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Top shots from the Iowa vs. North Dakota State game

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IOWA CITY, Ia. — It will take three months for the Hawkeyes to sort out Saturday’s place in history.

North Dakota State knocked down a few Iowa marks when Cam Pedersen’s game-winning 37-yard field goal snuck through the right goal post: A No. 11 national ranking, a 14-game regular season win streak, and early season expectations higher than Kinnick Stadium’s brick walls.

The 23-21 loss is Iowa’s first ever to an FCS opponent, and joins an unfortunate list of NCAA Division I upsets. But the last decade indicates it will bounce back before bowl season.

“Probably the only good news for us,” Iowa head coach Kirk Ferentz said Saturday, “we’ve got another nine football games in front of us. And that’s where our focus has to go.”

Iowa is the fourth Associated Press-ranked FBS team to lose to an FCS opponent since the NCAA renamed Divisions I-A and I-AA in 2006. The previous three all dropped out of the poll the next week, but went on to post winning records. And one of them even won a conference title.

The top-rated Bison (3-0) brought a unique challenge to Iowa City, too, as the NCAA’s only program to ever win five consecutive national titles.

“We like it right where we’re at in FCS,” North Dakota State coach Chris Klieman said. “We have a playoff system that allows a lot of people an awful lot of opportunities. You can lose a football game or two and still have an opportunity to win a national championship and I wouldn’t change it for anything in the world.”

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North Dakota State coach Chris Klieman assesses his team's 23-21 win at Iowa on Saturday Chris Cuellar/HawkCentral.com

The Hawkeyes likely won’t have the same playoff luxury. Saturday’s loss pushed them out of Sunday’s AP Top 25 and to the 25th spot in the Amway Coaches Poll.

But the three previous FCS over FBS upsets didn’t ruin seasons, either. Here they are — with AP rankings at game-time and their ultimate result — should Hawkeye fans be anxious about the national fallout ahead of the Big Ten schedule. Iowa was No. 13 in the AP poll entering Week 3.

2007: Appalachian State 34, No. 5 Michigan 32

One of the most famous upsets in college football history ended with a blocked field goal as time expired at the Big House. The Mountaineers’ celebration was the first game of Michigan coach Lloyd Carr’s final season, and the Big Ten powerhouse predictably plummeted out of the poll by Week 2.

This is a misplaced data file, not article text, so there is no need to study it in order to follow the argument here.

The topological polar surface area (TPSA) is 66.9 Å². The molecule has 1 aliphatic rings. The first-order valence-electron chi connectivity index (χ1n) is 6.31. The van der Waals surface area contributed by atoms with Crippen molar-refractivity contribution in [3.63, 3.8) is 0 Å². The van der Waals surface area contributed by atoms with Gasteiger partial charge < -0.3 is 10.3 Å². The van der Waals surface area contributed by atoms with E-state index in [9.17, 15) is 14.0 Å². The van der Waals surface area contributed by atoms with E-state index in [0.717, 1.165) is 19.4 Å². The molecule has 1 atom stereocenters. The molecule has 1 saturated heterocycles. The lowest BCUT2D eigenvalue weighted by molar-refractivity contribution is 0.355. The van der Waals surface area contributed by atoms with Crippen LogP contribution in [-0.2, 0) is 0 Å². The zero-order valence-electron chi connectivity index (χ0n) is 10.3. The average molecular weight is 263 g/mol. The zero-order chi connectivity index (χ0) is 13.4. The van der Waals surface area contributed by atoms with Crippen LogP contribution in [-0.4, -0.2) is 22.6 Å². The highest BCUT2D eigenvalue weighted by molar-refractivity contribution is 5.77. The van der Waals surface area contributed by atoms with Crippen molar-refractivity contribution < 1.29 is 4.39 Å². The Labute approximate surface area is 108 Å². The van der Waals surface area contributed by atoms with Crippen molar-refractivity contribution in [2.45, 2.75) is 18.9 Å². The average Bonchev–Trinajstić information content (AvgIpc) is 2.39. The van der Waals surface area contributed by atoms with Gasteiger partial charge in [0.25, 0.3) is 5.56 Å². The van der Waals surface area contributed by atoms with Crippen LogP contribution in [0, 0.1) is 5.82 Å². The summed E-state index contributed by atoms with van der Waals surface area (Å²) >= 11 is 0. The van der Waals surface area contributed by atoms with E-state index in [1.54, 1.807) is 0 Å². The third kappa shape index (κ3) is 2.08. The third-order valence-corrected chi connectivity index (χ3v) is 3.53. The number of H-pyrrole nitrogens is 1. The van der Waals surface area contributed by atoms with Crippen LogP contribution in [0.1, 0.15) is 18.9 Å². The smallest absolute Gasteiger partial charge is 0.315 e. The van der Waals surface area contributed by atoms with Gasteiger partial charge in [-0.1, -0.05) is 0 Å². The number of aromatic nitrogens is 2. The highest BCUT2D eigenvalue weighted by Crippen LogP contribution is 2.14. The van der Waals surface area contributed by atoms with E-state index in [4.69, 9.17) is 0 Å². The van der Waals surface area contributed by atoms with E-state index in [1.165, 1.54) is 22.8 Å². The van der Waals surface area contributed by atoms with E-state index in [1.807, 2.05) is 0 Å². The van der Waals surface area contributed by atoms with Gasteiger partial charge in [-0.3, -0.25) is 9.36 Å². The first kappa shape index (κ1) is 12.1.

Quarterback Chad Henne and running back Mike Hart couldn’t be kept down all season though, taking the Wolverines on an eight-game win streak. They advanced to a Jan. 1 bowl game and finished with a 9-4 record, ranked 18th.

2010: James Madison 21, No. 13 Virginia Tech 16

Iowa’s best-case scenario might be to follow in the footsteps of coach Frank Beamer’s Hokies. After taking an early 10-0 home lead on the Dukes, Virginia Tech collapsed and took the stunning Week 2 loss. Current Buffalo Bills quarterback Tyrod Taylor was 10-of-16 passing with one touchdown and one untimely interception — like Iowa quarterback C.J. Beathard’s early pick-six on Saturday — and James Madison held on.

The next week began an 11-game win streak for Virginia Tech, the last of which was an ACC Championship Game victory over Florida State. The Hokies eventually lost to Stanford in the Orange Bowl, but the blueprint for a high-scoring turnaround exists.

2013: Eastern Washington 49, No. 25 Oregon State 46

Current Nebraska coach Mike Riley was in charge of the Beavers when this Week 1 upset struck in Corvallis, Ore. Eastern Washington has remained in the upper echelon of FCS and took North Dakota State to overtime at the FargoDome just last week. Oregon State followed the loss with a six-game win streak and advanced to the Hawaii Bowl, finishing 7-6.

“I think the best thing to do is give them concrete stuff to improve on,” Riley told The Oregonian after the upset. “It’s motivating and it gives them an answer to some of the problems we have.”

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By all accounts, the Bison gave Iowa a special set of problems on Saturday. Rushing for 203 yards after halftime and outmuscling the Hawkeyes when it mattered, NDSU claimed its sixth consecutive FBS win.

Iowa was easily the biggest prize of the pack. The previous five opponents finished their seasons with a combined record of 20-41, and that’s improved by Kansas State’s 8-5 mark in 2013.

“There were a lot of people that thought we could go toe-to-toe with Kansas State,” Klieman said. “There were probably a lot of people that didn’t think we could go toe-to-toe with Iowa.”

Ambitions of conference contention and repeat Big Ten West titles remain for the Hawkeyes, who have to hope they can right the ship this Saturday at Rutgers (2-1).

The last three ranked FBS teams to fall to FCS opponents have shown how it can be done.

“It has no bearing on our Big Ten play,” Iowa defensive tackle Faith Ekakitie said.

“It’s one of those situations where you’ve got to learn from it and move on.”

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